U.S. expects long-term increase in oil prices above $100 per barrel
Azerbaijan, Baku, June 1 / Trend A.Badalova /
The State U.S. Energy Information Administration (EIA) forecasts that world oil prices will reach above $100 a barrel in the long run.
Based on the EIA International Energy Outlook 2010, after two years of declining demand, world liquids consumption is expected to increase in 2010 and strengthen thereafter as the world economies recover fully from the effects of the recession.
Oil prices have been especially sensitive to demand expectations, with producers, consumers, and traders continually looking for an indication of possible recovery in world economic growth and a likely corresponding increase in oil demand.
EIA predicts an increase in prices for U.S. crude oil WTI from $79 per barrel in 2010 to $108 in 2020 and $133 per barrel in 2035.
World use of liquids and other petroleum grows from 86.1 million barrels per day in 2007 to 92.1 million barrels per day in 2020, 103.9 million barrels per day in 2030, and 110.6 million barrels per day in 2035, the agency reported.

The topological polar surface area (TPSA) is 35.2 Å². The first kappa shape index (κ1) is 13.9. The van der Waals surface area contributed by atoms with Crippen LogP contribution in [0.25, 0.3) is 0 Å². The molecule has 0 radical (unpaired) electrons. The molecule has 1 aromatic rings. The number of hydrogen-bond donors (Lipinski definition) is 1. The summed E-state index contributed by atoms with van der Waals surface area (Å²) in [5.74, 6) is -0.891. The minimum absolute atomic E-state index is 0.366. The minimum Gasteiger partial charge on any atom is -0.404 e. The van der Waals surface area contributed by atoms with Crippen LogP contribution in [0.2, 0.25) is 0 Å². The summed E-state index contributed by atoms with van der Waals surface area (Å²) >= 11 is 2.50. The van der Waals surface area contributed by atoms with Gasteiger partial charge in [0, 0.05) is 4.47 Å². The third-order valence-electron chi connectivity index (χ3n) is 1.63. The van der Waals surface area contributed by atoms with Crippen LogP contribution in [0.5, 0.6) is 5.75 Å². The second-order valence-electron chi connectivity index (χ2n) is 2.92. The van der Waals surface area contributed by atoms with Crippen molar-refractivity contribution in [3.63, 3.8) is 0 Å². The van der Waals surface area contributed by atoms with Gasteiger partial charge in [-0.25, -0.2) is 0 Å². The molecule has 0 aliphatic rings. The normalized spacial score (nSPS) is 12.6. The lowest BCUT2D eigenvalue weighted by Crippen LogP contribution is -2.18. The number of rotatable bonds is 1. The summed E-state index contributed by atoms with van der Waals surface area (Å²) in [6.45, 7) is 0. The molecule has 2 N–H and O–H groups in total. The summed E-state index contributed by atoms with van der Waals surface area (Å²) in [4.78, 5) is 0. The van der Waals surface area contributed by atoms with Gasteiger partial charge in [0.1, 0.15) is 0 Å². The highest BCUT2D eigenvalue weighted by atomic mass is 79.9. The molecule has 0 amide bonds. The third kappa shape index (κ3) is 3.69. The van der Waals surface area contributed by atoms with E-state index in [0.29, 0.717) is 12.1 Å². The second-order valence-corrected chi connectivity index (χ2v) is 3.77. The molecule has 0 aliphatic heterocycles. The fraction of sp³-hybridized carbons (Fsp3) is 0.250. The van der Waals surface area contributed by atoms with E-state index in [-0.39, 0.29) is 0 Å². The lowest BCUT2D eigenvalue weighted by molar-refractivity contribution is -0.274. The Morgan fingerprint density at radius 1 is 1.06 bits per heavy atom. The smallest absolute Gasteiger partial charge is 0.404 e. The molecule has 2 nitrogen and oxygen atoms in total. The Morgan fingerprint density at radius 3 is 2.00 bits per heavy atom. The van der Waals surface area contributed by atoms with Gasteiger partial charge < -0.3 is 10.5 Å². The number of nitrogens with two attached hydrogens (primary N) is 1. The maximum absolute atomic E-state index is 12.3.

Average oil prices increased strongly from 2003 to mid-July 2008, when prices collapsed as a result of concerns about the deepening recession. In 2009, oil prices trended upward throughout the year, from about $42 per barrel in January to $74 per barrel in December.
As a result of trades on Friday May 28, July futures price for U.S. crude WTI fell by $0.58 to $73.97 per barrel at the New York Mercantile Exchange. June futures for North Sea Brent crude fell by $0.64 to $74.02 per barrel on London Stock Exchange.
The main reason for the fall in world oil prices was the strengthening of the U.S. dollar.
In general, oil prices have declined by more than $12 in May on the background of the debt problems in Europe. Such a sharp drop in prices caused concern of OPEC. Head of Libya's national oil company Shokri Ghanem said, if the prices fall to $60 per barrel, the organization would hold an extraordinary meeting.
The next OPEC meeting is scheduled for October 15. Today, OPEC set oil production quotas at 24.84 million barrels a day.
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